NK cells and NK T cells are known to contribute to systemic inflammation and physiologic dysfunction during sepsis and polytrauma [17, 2931]. However, the mechanisms by which CXCR3 alters NK cell and NK T-cell function during sepsis and the systemic inflammatory response syndrome is not completely understood. NK cells do not uniformly express CXCR3. The proportion of CXCR3+ NK cells varies between 20 and 60% in various tissues, with the peritoneal cavity, spleen, bone marrow, lung and liver representing the major NK cell-containing organs [32]. Murine CXCR3+ NK cells have significant migratory potential and the capacity to secrete IFNγ and TNFα. In that regard, they are functionally similar to human CD56bright NK cells. Like human CD56dim NK cells, mouse CXCR3- NK cells have low migratory potential, express high levels of CD11b, possess significant cytotoxic activity and secrete less IFNγ and TNFα compared with CXCR3+ NK cells. Interestingly, our previous studies show that not all CXCR3+ NK cells migrate to the site of infection after CLP [16]. A subset of CXCR3+ NK cells remains in the spleen. In addition, large numbers of CXCR3+ NK cells are present within the liver, lung and bone marrow and their numbers do not change significantly during CLP-induced sepsis. Our previous studies show that CXCR3 expression by hepatic NK cells decreases within 4 hours of CLP and continues to decline during the first 16 hours [16]. Likewise, the numbers of hepatic NK T cells, of which >90% are CXCR3+, do not change after CLP but CXCR3 expression by hepatic NK T cells declines after CLP in a pattern similar to that observed for liver NK cells [16]. The activation of NK cells and NK T cells is known to cause internalization and downregulation of CXCR3 [2]. Hepatic CXCR3+ NK cells and NK T cells are therefore likely to become activated during CLP-induced sepsis but do not migrate out of the liver. The activation of NK T cells after CLP may facilitate intrahepatic trafficking since previous studies have shown that activation of CXCR3 functions to regulate the migration of NK T cells within the hepatic sinusoids during periods of bacterial infection [33]. However, whether hepatic NK cells and NK T cells contribute to systemic inflammation and physiologic dysfunction during septic shock and whether CXCR3 contributes to the activation of those cell populations remain to be determined.

Conclusions

This study shows that inhibition of CXCR3 activation using blocking antibodies is efficacious in reducing the severity of CLP-induced sepsis. Treatment with anti-CXCR3 IgG was effective in prolonging survival when administered up to 6 hours after CLP. The beneficial effect is primarily associated with decreased systemic cytokine production and attenuated physiologic dysfunction and appears to be independent of bacterial clearance mechanisms. Further studies are needed to fully define the protective mechanisms of CXCR3 blockade during sepsis and to determine its value as an approach to limit injury and improve outcome during sepsis.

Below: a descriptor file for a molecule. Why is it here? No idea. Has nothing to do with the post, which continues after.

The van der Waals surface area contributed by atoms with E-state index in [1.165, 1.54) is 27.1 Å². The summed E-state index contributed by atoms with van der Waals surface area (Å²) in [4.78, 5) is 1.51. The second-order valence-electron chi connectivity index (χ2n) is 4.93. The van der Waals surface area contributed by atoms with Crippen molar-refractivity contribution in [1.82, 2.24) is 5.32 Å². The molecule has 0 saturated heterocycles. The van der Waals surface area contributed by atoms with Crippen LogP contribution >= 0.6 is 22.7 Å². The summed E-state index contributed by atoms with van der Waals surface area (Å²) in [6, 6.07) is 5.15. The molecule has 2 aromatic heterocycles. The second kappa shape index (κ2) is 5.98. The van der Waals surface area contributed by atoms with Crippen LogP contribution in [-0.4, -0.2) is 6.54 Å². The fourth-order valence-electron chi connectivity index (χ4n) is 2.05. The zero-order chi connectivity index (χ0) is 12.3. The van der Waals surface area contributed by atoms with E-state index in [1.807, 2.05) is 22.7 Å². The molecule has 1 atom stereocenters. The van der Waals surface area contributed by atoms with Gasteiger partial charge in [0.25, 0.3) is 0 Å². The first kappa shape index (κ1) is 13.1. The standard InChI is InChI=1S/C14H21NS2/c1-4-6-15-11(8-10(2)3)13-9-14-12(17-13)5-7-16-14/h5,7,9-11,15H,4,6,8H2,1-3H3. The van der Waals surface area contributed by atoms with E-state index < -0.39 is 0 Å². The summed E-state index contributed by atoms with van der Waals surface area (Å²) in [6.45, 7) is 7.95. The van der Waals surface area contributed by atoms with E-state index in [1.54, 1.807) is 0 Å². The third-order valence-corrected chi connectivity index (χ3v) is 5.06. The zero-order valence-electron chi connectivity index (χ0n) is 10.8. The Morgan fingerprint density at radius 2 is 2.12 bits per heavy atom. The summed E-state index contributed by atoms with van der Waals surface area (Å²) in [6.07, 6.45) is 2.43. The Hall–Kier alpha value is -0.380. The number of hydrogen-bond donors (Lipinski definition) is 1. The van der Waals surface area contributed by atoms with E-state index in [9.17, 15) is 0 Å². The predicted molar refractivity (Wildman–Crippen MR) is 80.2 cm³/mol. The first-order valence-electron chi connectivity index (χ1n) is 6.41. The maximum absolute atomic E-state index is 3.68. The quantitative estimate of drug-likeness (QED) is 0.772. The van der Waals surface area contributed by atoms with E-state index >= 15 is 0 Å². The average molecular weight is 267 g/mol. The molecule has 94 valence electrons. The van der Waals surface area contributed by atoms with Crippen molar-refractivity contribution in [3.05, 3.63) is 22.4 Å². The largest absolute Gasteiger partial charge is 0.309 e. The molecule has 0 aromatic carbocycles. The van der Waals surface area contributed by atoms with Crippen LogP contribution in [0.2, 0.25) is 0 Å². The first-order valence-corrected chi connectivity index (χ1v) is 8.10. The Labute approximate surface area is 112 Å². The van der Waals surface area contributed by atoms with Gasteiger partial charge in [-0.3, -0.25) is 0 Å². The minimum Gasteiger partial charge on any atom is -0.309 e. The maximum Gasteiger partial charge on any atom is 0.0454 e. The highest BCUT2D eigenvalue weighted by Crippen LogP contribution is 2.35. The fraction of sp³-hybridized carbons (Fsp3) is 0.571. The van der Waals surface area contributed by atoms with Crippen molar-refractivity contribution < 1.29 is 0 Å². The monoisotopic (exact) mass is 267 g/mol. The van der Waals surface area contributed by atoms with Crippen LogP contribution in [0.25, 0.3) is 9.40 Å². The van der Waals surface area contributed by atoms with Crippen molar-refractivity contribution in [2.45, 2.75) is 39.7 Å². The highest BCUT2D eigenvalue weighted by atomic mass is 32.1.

Key message

  • Treatment with anti-CXCR3 IgG up to 6 hours after CLP will decrease systemic cytokine production, attenuate physiologic dysfunction and improve survival in a clinically relevant experimental model of severe sepsis.

Abbreviations

CLP: 

cecal ligation and puncture

CXCL: 

CXC chemokine ligand

CXCR3: 

CXC chemokine receptor 3

ELISA: 

enzyme-linked immunosorbent assay

IFN: 

interferon

IL: 

interleukin

MIP-2: 

macrophage inflammatory protein 2

NK: 

natural killer

PBS: 

phosphate-buffered saline

Th1: 

T helper type 1

TNF: 

tumor necrosis factor.

Declarations

Authors’ Affiliations

(1)
Department of Anesthesiology, The University of Texas Medical Branch and Shriners Hospital for Children
(2)
Department of Microbiology and Immunology, The University of Texas Medical Branch
(3)
Department of Biochemistry and Molecular Biology, The University of Texas Medical Branch
(4)
Department of Anesthesiology, Vanderbilt University Medical Center

References

  1. Groom JR, Luster AD: CXCR3 ligands: redundant, collaborative and antagonistic functions. Immunol Cell Biol 2011, 89: 207-215. 10.1038/icb.2010.158View ArticlePubMedGoogle Scholar
  2. Dagan-Berger M, Feniger-Barish R, Avniel S, Wald H, Galun E, Grabovsky V, Alon R, Nagler A, Ben-Baruch A, Peled A: Role of CXCR3 carboxyl terminus and third intracellular loop in receptor-mediated migration, adhesion and internalization in response to CXCL11. Blood 2006, 107: 3821-3831. 10.1182/blood-2004-01-0214View ArticlePubMedGoogle Scholar
  3. Cole KE, Strick CA, Paradis TJ, Ogborne KT, Loetscher M, Gladue RP, Lin W, Boyd JG, Moser B, Wood DE, Sahagan BG, Neote K: Interferon-inducible T cell alpha chemoattractant (I-TAC): a novel non-ELR CXC chemokine with potent activity on activated T cells through selective high affinity binding to CXCR3. J Exp Med 1998, 187: 2009-2021. 10.1084/jem.187.12.2009PubMed CentralView ArticlePubMedGoogle Scholar